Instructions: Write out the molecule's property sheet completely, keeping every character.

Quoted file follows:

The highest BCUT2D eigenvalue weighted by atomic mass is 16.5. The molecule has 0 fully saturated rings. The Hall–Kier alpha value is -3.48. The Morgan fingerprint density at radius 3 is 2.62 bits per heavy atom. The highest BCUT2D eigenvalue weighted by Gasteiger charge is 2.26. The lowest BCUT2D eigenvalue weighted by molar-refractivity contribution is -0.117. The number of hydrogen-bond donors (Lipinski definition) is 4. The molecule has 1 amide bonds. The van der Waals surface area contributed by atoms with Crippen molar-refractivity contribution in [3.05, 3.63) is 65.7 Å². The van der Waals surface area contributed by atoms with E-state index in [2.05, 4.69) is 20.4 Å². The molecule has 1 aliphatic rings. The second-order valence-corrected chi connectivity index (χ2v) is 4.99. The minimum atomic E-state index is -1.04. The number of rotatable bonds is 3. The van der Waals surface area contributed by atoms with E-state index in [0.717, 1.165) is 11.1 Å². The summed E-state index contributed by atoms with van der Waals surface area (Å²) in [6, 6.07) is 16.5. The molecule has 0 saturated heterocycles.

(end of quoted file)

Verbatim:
The highest BCUT2D eigenvalue weighted by atomic mass is 16.5. The molecule has 0 fully saturated rings. The Hall–Kier alpha value is -3.48. The Morgan fingerprint density at radius 3 is 2.62 bits per heavy atom. The highest BCUT2D eigenvalue weighted by Gasteiger charge is 2.26. The lowest BCUT2D eigenvalue weighted by molar-refractivity contribution is -0.117. The number of hydrogen-bond donors (Lipinski definition) is 4. The molecule has 1 amide bonds. The van der Waals surface area contributed by atoms with Crippen molar-refractivity contribution in [3.05, 3.63) is 65.7 Å². The van der Waals surface area contributed by atoms with E-state index in [2.05, 4.69) is 20.4 Å². The molecule has 1 aliphatic rings. The second-order valence-corrected chi connectivity index (χ2v) is 4.99. The minimum atomic E-state index is -1.04. The number of rotatable bonds is 3. The van der Waals surface area contributed by atoms with E-state index in [0.717, 1.165) is 11.1 Å². The summed E-state index contributed by atoms with van der Waals surface area (Å²) in [6, 6.07) is 16.5. The molecule has 0 saturated heterocycles.